“She spent so long trying to hide it,” Jessica said, “Like, ‘Oh, I’m good, I’m fine. I just forgot.’ But you could tell that a lot of her anxiety and stress was because she was trying to cover this up from other people.”
She began to wander around her neighborhood. Jessica and nearby loved ones tried to bolt the door to prevent her from wandering.
A neurologist confirmed she was suffering early cognitive decline and that it was likely Alzheimer’s.
She was just 66 when she was diagnosed.
Soon after, Jessica made the tough decision to pack up and leave Dallas behind to care for her mother full time. She recently began working remotely again after taking an extended leave of absence to care for her mother.
Constance never had diabetes nor high blood pressure, which are common risk factors. She was fairly active and healthy, and would often walk around her neighborhood. But in 2015, Constance suffered a transient ischaemic attack, or a mini-stroke, which is a brief disruption in the blood supply to part of the brain.
Jessica believes the mini-stroke could have been caused in part by the heavy stress her mother endured at her job, where she worked for 18 years as a special education paraprofessional.
She also questions the role genetics played in her mother’s diagnosis. Her mother’s aunts are all living with the disease. Her mother’s brother, who was a doctor, has started to experience cognitive decline.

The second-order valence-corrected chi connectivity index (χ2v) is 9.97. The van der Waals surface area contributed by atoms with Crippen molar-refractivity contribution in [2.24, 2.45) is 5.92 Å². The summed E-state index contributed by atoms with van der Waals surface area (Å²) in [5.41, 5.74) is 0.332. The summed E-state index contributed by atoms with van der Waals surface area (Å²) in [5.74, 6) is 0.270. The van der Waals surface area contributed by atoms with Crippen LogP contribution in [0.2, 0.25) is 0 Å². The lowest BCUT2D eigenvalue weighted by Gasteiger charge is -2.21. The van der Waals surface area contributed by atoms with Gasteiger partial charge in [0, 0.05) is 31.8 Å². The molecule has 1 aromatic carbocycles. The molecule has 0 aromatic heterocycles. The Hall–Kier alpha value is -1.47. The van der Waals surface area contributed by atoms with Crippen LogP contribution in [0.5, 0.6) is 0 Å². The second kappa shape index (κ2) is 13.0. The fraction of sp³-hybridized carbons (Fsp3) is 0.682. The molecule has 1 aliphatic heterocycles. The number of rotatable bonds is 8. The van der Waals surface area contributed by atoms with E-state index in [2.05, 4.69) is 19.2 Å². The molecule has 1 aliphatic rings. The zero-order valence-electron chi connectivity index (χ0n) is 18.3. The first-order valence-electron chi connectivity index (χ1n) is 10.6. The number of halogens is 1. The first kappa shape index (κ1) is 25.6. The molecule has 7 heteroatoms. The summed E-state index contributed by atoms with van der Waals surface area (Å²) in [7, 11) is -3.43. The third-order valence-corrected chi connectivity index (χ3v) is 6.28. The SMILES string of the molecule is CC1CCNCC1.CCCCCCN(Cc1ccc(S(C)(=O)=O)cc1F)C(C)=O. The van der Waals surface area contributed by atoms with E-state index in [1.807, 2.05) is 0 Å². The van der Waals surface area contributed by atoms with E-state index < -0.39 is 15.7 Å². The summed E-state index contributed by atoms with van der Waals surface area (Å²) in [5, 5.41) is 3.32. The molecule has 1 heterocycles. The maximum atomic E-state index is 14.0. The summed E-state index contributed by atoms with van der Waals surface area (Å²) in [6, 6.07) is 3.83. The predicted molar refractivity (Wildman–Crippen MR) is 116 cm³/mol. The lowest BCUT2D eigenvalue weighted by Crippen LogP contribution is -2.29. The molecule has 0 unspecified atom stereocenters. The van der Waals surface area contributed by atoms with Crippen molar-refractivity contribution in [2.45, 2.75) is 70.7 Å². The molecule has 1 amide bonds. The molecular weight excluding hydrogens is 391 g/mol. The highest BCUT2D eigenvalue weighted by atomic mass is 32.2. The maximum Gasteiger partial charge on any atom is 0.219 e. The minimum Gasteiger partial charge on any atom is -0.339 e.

Lost in her own mind, Constance can no longer testify to the difficulties she endured, as a mother, a black entrepreneur running a business on her own.
But her daughter, Jessica, can attest to the struggles she’s had, as a black care-giver, trying to ensure that her mother receive appropriate care.
The problems black people face getting medical care are pervasive. Black people living with serious illnesses get less help managing pain and other symptoms, and they have worse communication with doctors, according to the Center to Advance Palliative Care.
Studies show they are less likely to receive dementia-related medication that can help ease symptoms like hallucinations and depression that make the disease particularly terrifying for families.
Among non-white caregivers, half or more say they have faced discrimination when navigating health care settings for their care recipient. Their top concern: Because of their race, providers or staff do not listen to them.
And there are barriers to even being diagnosed properly. A recent study found that black participants in Alzheimer’s disease research studies were 35 per cent less likely to e diagnosed than white participants. Part of the problem is a lack of black doctors. Just one in three of the nation’s physicians is black, indigenous, Hispanic or Asian. That lack of representation has had a compounding effect on the care that black people receive, especially later in life when older Americans suffering from illnesses like Alzheimer’s lack the ability to advocate for themselves.